• Local (where you live and work)
    • Part of the profile of a local community includes local special interest groups  
  • Regional (groups of similar communities in a geographically similar area who can connect and share resources and skills)
    • Part of the profile of a Regional community is a Regional OT Association 
  • National (groups of communities within a country who can connect and share resources and skills)
    • Part of the profile of a National community is a National OT Association
  • Global (groups of similar communities across the globe who can connect and share resources and skills)
    • Part of the profile of a community is WFOT.  
    • Is it timely for WFOT to develop a position statement on occupational therapy’s role in overcoming the digital divide?

8 thoughts on “Enhancing digital literacy: A role for occupational therapy

  1. This is such an interesting issue. I am an OT who is of an age to be defined as a 'digital immigrant', not a 'native'! I am finally embracing the digital world- I have my first blog going strong- it is about the recent study visit I made to the US to learn about Lifestyle Redesign. I work mostly with older people and fully agree that people who find it difficult to access or use technology are becoming more disadvantaged as many aspects of 'participation' require use of technology.I do ask clients about their use of mobile phones, computers and the internet. It is interesting what a wide variety there is, from 85 year old who are happily texting and skyping, to 65 year olds who have not yet conquered a microwave. I wonder if anyone is researching what the factors are that allow older people to successfully make use of these technologies.I look forward to reading more of your posts about this.Ebby

  2. Thanks for your comment Ebby, I hope to be able to continue posting on this topic regularly as this is a parallel theme to that which I am exploring in my PhD. I'm so glad that you are one of the OTs asking your clients about their use of computers,phones and the Internet :)I definitely agree that we can't assume a person is a “user” on “non-user” based on age. My father (who would be 82 now if he was alive) was using online discussion forums to share information and give support to others who had the same cancer as him (11 years ago!). No one taught him either… he just worked it out!Cheers, Anita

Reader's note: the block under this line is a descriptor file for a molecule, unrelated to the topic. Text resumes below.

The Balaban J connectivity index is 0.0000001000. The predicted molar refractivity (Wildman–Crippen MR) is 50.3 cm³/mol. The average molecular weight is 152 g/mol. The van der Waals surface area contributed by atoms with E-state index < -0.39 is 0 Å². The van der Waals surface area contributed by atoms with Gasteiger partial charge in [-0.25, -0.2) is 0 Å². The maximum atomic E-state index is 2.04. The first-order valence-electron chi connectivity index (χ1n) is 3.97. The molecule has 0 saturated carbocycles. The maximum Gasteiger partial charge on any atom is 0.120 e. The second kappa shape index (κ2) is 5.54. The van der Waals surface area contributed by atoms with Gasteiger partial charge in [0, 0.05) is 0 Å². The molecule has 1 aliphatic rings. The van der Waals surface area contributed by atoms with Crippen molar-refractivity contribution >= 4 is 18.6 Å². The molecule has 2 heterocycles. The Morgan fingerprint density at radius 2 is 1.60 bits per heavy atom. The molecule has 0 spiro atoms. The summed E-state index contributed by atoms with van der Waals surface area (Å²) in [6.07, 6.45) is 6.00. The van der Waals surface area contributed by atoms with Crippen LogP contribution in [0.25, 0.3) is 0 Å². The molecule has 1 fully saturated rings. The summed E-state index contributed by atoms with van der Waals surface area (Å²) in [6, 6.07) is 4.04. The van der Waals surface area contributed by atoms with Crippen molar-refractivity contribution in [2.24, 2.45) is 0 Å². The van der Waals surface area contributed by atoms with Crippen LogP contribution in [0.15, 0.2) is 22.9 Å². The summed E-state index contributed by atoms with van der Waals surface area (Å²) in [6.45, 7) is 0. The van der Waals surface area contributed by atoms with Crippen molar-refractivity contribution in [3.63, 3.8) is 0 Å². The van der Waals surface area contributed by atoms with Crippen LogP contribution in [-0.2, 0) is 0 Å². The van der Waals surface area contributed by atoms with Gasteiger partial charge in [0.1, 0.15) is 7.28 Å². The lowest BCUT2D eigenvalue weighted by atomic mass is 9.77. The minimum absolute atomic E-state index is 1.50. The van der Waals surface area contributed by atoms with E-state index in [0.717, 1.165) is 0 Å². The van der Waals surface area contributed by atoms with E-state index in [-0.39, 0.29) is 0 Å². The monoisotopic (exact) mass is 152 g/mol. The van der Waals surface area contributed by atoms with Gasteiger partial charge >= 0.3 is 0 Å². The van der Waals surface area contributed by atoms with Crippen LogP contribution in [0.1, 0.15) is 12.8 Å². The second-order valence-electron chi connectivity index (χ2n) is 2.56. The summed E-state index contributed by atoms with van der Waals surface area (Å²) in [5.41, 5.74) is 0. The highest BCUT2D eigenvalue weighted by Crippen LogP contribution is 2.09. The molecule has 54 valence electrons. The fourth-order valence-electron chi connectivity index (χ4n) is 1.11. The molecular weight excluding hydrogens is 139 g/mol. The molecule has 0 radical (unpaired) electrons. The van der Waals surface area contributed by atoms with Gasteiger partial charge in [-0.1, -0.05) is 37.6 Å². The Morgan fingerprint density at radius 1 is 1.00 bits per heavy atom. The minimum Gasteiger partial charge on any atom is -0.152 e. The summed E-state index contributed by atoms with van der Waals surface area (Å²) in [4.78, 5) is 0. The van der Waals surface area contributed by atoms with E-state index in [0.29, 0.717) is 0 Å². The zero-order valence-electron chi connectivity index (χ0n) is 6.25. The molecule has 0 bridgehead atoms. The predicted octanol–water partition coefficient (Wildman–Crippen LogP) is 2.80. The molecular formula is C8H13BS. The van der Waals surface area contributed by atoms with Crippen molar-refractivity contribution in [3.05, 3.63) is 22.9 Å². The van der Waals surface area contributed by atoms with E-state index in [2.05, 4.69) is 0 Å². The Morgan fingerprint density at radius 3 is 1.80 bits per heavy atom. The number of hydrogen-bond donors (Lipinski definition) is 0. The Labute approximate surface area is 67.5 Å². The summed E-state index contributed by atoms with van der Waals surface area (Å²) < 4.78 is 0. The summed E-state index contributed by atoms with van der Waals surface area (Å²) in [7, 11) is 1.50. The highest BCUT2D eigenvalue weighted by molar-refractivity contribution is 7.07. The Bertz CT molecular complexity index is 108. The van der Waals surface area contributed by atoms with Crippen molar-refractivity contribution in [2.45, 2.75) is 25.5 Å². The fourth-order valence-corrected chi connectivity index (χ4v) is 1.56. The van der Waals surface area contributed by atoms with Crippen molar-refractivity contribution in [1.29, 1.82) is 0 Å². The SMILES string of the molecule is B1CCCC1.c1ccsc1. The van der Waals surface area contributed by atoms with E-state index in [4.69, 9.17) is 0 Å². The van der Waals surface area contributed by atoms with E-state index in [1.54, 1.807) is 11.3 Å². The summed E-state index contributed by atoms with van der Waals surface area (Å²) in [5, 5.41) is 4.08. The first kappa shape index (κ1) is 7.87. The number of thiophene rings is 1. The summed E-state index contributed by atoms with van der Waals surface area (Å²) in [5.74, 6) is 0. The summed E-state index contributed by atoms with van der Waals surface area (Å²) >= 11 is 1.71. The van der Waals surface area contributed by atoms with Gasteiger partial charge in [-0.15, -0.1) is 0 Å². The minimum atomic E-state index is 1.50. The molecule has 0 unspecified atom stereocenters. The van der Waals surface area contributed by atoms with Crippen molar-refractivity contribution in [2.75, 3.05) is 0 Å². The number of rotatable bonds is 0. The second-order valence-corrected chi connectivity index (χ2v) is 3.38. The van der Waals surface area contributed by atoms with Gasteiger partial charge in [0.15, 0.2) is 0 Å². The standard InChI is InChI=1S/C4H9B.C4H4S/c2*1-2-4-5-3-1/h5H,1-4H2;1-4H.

3. Hi Anita,Great topic. I am researching Information and Communication technologies in midwifery service delivery, and found many midwives use limited digital channels, whereas younger women are more likely to be digitally engaged but lack eHealth literacy skills. If midwives could upskill in this area, and assist/teach women eHealth literacy skills this would have advantages for the new or growing family. Women are usually the health care advocate for family. Your research sounds interesting.

  4. Hi Starpath, thanks for stopping by and commenting. As a Kiwi Midwife you must be aware of Sarah Stewart's work in the area of Social Media and Digital Literacy. Sarah is one of my online heroes. Cheers, Anita.

  5. Julie

    Hi AnitaI am an OT from Scotland, I have been recently asked by my employer to explore and look at ways in which digital technologies such as internet, smart phones, iPads for example, could be adopted in OT practice to enable independent living for adults with progressive neurological conditions and stroke.Where I live there is no direct resource that foucses on this area, there are varying projects that focus on specialised areas such as communication and environmental controls, with some OT's in a rehab setting incorporating the use of apps inttheir practice. However there doesnt appear to a clear or developed pathway/guidelines to encourage OT's to use digital technologies in their everyday practice. I suspect this comes down to service demands that focus on hospital discharge, managing risk at home, fear that using technology within practice – not knowing what it can do and how everyday technologies within the home could be utilised. I find that there is a mix of needs required to be addressed in this area such as adapting built in software, skills training, equipment to support access, using apps to aid independent living and as an activity tool within a rehab setting.I find the concept of digital exlusion very interesting and curious to find out more about the work and research that you are doing in this area.I am encouraged to hear that other OT's are working and have an interest in this area and look forward to reading more of your posts in this area.Julie

  6. Hi Juie, thanks for visiting! Your observations fit with what I have found in my PhD research “However there doesn't appear to a clear or developed pathway/guidelines to encourage OT's to use digital technologies in their everyday practice.”One of my missions in life as an OT educator is to help create that pathway where OTs naturally use digital technologies with clients and for ongoing professional development. Please join our Facebook group OT4OT and participate in discussions around this important topic :)Cheers, Anita